WHB : Coconut and Lavender Macaroons

Unlike their more sophisticated French cousins, which are pretty and pastelly, but have no hold over me, I have a weakness for coconut macaroons. I love their rough and tangled look, their crispy golden shells and intense chewy innards.

I recently saw a recipe for coconut macaroons that was quite different to my normal recipe and decided to try it out. Most macaroon recipes are often not worth trying because while they’re incredibly simple and merely require you to fold whipped egg whites and sugar into shredded or dessicated coconut, there’s too much moisture in the mix for the macaroon to stay crisp after it has been baked. What you usually end up with is a disappointing soft macaroon that makes you wonder what the fuss is all about.

This recipe, from a C.I.A. pastry book, is pretty good. It’s not about to replace my favourite recipe, but as far as coconut macaroons go, it yields a rather good product. Good enough that is, for it to take only a few days after baking, for them to disappear completely from our house.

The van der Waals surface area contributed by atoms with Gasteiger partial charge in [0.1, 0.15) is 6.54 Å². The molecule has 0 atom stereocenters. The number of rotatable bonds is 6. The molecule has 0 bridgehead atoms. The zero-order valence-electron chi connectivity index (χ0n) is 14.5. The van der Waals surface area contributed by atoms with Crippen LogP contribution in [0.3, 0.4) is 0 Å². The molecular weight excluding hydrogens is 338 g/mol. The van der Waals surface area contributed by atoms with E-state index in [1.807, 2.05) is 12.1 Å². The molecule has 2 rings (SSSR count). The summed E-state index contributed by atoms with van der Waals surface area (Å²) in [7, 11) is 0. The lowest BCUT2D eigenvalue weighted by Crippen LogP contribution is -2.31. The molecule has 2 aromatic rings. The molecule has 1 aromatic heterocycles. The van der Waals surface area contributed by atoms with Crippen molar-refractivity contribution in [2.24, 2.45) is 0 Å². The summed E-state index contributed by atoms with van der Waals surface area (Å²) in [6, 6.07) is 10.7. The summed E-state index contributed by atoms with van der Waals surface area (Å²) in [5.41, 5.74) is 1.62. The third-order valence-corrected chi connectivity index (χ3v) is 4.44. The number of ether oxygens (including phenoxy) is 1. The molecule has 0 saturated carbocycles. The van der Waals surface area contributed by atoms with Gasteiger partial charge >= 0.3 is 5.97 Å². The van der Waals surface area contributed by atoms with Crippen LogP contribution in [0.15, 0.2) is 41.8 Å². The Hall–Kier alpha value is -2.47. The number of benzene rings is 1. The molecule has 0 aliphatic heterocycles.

I flavoured my macaroon mix with lavender buds, that beautiful purple flower more commonly associated with potpourri sachets and cupboard air fresheners. Lavender is a member of the mint family and is apparently closely related to herbs such as rosemary and sage. It is said that you can substitute lavender in almost any dish that usually requires rosemary, such as lamb and rabbit, in breads and in desserts such as custards, cakes and ice-creams. The key to remember when cooking with lavender, is that ‘a little goes a long way’, because the inclusion of too much lavender to a dish can render it unpleasantly bitter. Lavender also goes with honey, white chocolate, lemon, goats cheese and, as I have discovered, coconut!